Chicken Borscht, known as “Ciorba de pui” in Romanian, is a cherished dish in the heart of Romanian culinary traditions. Just like its counterpart, the Romanian Meatball Soup (Ciorbă de Perişoare), Chicken Borscht holds a special place in many Romanian households. The dish pays homage to the rich and diverse culinary heritage of Romania, blending flavors, textures, and ingredients that have been passed down through generations.
The significance of Chicken Borscht goes beyond its taste. It represents family gatherings, festive occasions, and the warmth of Romanian hospitality. Many families have their own cherished recipes, passed down from grandparents to parents to children, each adding their own twist while preserving the essence of the dish.
The soup’s tangy flavor, achieved by fermented wheat bran (known as bors), or other souring agents, sets it apart from other soups. The use of chicken adds a lighter touch compared to the meatballs in Ciorbă de Perişoare, making it a preferred choice for many during warmer months or when seeking a lighter meal.
In addition to its delightful taste, Chicken Borscht is also packed with nutrients. The combination of chicken, vegetables, and herbs provides a wholesome meal that is both satisfying and nourishing.
A Brief History of Borscht
Borscht, a sour soup, has its roots in Eastern Europe. While many associate it with beetroot, the Romanian version, especially the chicken variant, is a unique blend of flavors and ingredients. The sour taste, achieved through fermented wheat bran or lemon, is what sets it apart from other soups.
- Cultural Significance: Chicken Borscht, or “Ciorba de pui”, is deeply rooted in Romanian culinary traditions. Beyond its delightful taste, it symbolizes family gatherings, festive occasions, and the warmth of Romanian hospitality, with recipes passed down through generations.
- Distinctive Flavor: The unique tangy flavor of Chicken Borscht is achieved using fermented wheat bran (bors) or other souring agents. This sourness distinguishes it from other soups, and the inclusion of chicken offers a lighter alternative to the meatball variant, making it a popular choice during warmer months.
- Nutritional Value: Chicken Borscht is not just a treat for the taste buds; it’s also nutritionally rich. The blend of chicken, vegetables, and herbs offers a wholesome meal that’s both nourishing and satisfying.
- Versatility: The recipe for Chicken Borscht is adaptable. For those who can’t access bors, there are alternative souring agents like vinegar or lemon juice. Additionally, there are ways to make the dish vegetarian or vegan, ensuring that it caters to a wide range of dietary preferences.
Ingredients You’ll Need:
- Chicken meat – Around 1 kg or 2.2 pounds
- Onions – 2 normal sized onions, around 200 grams or 7 ounces
- Tomatoes or tomato juice – 5 tomatoes or 400 ml of tomato juice, approximately 13.5 ounces
- Carrots – 2 carrots
- Parsnip – 1 parsnip
- Celery root – Half of a celery root
- Lovage – 1 link of lovage
- Salt – 1-2 tablespoons for 3 and a half liters of water, approximately 0.07-0.14 ounces for about 118 ounces of water
- Bay leaves – A few, used to control the fat
- Borscht – 1 cup or 8 ounces
- Homemade noodles – 2-300 grams or 7-10.5 ounces
If Borscht Is Unavailable:
- Lemon salt or juice – Half teaspoon of lemon salt or the juice from half a lemon
How to Make Chicken Borscht
1. Prepare the Chicken
Starting off with the meat. From the whole chicken, set aside the drumsticks or the chicken thighs and half of the breast.
2. Boil the Chicken
Put the meat to boil in 3 and a half liters or 1 gallon of water. If using a homegrown chicken, it will need more boiling time. If you have a pressure pot, the process will be faster.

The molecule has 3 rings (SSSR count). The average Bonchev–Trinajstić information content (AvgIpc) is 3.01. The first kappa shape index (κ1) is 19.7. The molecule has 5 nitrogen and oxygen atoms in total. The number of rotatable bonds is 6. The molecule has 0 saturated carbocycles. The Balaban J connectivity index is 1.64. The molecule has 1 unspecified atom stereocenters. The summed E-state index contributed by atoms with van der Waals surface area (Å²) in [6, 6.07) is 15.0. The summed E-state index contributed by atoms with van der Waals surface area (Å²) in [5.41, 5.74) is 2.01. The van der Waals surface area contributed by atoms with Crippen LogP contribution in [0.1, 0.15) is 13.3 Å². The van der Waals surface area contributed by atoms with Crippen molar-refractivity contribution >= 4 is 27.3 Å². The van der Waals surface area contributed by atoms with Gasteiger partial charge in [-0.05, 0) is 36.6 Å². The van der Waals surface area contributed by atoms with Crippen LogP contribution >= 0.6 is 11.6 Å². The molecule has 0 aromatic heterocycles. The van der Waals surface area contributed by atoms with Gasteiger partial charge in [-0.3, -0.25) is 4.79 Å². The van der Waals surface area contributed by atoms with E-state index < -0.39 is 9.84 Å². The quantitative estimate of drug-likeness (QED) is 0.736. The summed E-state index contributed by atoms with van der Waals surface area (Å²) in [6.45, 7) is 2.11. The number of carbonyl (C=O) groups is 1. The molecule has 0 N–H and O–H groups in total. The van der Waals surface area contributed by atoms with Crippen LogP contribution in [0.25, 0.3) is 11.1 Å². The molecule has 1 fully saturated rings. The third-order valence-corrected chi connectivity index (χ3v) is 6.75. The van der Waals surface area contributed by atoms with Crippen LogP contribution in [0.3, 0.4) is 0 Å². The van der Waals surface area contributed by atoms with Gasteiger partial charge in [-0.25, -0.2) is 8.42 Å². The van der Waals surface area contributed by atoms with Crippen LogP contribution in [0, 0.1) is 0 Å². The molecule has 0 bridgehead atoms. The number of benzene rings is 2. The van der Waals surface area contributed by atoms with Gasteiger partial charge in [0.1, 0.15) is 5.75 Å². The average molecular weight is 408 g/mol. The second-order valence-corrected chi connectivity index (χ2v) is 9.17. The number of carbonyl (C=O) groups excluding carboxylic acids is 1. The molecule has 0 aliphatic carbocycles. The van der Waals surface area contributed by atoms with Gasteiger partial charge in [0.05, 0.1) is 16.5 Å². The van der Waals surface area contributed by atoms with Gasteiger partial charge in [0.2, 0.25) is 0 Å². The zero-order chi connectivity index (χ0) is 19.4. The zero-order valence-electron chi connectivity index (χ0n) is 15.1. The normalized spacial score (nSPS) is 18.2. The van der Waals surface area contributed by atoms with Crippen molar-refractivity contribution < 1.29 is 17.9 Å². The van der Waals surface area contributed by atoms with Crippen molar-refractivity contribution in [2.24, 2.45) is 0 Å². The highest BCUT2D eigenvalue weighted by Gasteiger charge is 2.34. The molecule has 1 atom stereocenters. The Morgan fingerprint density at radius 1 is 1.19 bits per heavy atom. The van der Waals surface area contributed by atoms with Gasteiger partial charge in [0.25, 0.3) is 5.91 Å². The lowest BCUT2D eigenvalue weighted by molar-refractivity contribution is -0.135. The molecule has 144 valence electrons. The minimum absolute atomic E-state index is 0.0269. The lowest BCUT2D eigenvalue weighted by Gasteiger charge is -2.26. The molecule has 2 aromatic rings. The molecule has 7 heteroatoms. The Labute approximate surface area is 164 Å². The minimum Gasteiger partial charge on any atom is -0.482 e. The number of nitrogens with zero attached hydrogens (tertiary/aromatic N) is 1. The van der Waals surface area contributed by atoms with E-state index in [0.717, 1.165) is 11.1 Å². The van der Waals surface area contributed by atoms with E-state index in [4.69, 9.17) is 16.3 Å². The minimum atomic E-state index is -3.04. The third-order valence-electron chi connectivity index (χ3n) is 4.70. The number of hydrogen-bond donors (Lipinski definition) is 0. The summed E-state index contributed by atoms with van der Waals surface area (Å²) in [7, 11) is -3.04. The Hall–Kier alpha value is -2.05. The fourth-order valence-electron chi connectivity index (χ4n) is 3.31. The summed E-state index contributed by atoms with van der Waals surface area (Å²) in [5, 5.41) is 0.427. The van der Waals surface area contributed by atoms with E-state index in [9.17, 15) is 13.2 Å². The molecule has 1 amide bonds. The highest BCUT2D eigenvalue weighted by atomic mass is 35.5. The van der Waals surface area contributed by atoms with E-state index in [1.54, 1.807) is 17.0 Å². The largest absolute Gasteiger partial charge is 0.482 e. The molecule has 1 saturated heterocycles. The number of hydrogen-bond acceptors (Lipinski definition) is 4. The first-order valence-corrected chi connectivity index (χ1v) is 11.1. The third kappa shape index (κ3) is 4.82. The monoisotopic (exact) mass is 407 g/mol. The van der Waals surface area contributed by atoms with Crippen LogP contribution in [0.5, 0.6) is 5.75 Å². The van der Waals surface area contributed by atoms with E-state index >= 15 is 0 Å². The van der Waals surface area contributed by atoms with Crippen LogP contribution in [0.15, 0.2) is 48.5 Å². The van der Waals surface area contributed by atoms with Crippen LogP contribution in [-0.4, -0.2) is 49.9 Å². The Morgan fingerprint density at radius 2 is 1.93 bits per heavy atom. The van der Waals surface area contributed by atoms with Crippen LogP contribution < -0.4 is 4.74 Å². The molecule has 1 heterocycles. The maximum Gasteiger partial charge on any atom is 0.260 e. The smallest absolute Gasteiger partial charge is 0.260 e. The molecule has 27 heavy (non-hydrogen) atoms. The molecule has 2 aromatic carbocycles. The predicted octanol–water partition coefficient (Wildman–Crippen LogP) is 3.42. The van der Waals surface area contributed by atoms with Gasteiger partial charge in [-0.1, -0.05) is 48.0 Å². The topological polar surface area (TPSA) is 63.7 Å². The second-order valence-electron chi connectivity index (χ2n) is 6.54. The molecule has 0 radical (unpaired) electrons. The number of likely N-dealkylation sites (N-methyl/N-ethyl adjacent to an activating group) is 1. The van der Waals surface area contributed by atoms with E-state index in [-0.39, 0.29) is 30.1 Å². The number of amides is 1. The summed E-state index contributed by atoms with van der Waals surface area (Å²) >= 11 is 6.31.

Add 1 tablespoon of salt to help create the foam and let it boil for at least 1 hour. If using a store-bought chicken, reduce boiling time to 30 minutes.
3. Skim the Foam
When the foam starts forming, around 5 minutes after boiling, remove it with a slotted spoon.
4. Prepare the Vegetables
While the meat is boiling, prepare the vegetables. Section them into two parts: one with big chunks and the other minced. If using fresh tomatoes, peel and blend or grate them into juice.
5. Add Vegetables to the Broth
After 1 hour (or 30 minutes for store-bought chicken), add 1 cup of water to the broth and let it boil for a few minutes. Then add the big chunks of vegetables. Let them boil with the meat for another 30 minutes.
6. Strain the Broth
Strain the broth to remove the meat and vegetables, setting them aside for the next steps.
7. Add Meat and Minced Vegetables
Before putting the meat back to boil, scrape the big bones for additional meat. Put the meat back to boil, add water if necessary, and let it boil for a few minutes. Then add the minced vegetables and tomato juice. Let it boil for 25 minutes.
8. Prepare the Borscht
If using borsch, boil it separately for 2 minutes. This step is optional but recommended in case the borscht is old.
9. Add Noodles and Borscht
After 25 minutes, add the homemade noodles to the main pot and let them boil for 5 minutes. Then add the borscht and let it boil for 2 minutes. If not using borscht, skip this step.
10. Final Touches
Turn off the stove and add the chopped lovage. If you’re souring the borscht with lemon salt or juice, add it now. Let the chicken borscht rest for 15 minutes before serving to allow the flavors to combine.
Serve the chicken borscht in bowls with some fresh peppers or a dollop of sour cream if desired. Enjoy your meal!
How Can I Achieve the Perfect Sourness in My Chicken Borscht Without Using Bors?
Achieving the right level of sourness in Chicken Borscht is crucial to its authentic taste. If bors is unavailable, there are several alternatives you can use:
- Vinegar: White vinegar or apple cider vinegar can be used. Start with a small amount and adjust according to taste.
- Lemon Juice: Freshly squeezed lemon juice provides a natural tanginess. It’s best to add it towards the end of the cooking process to preserve its fresh flavor.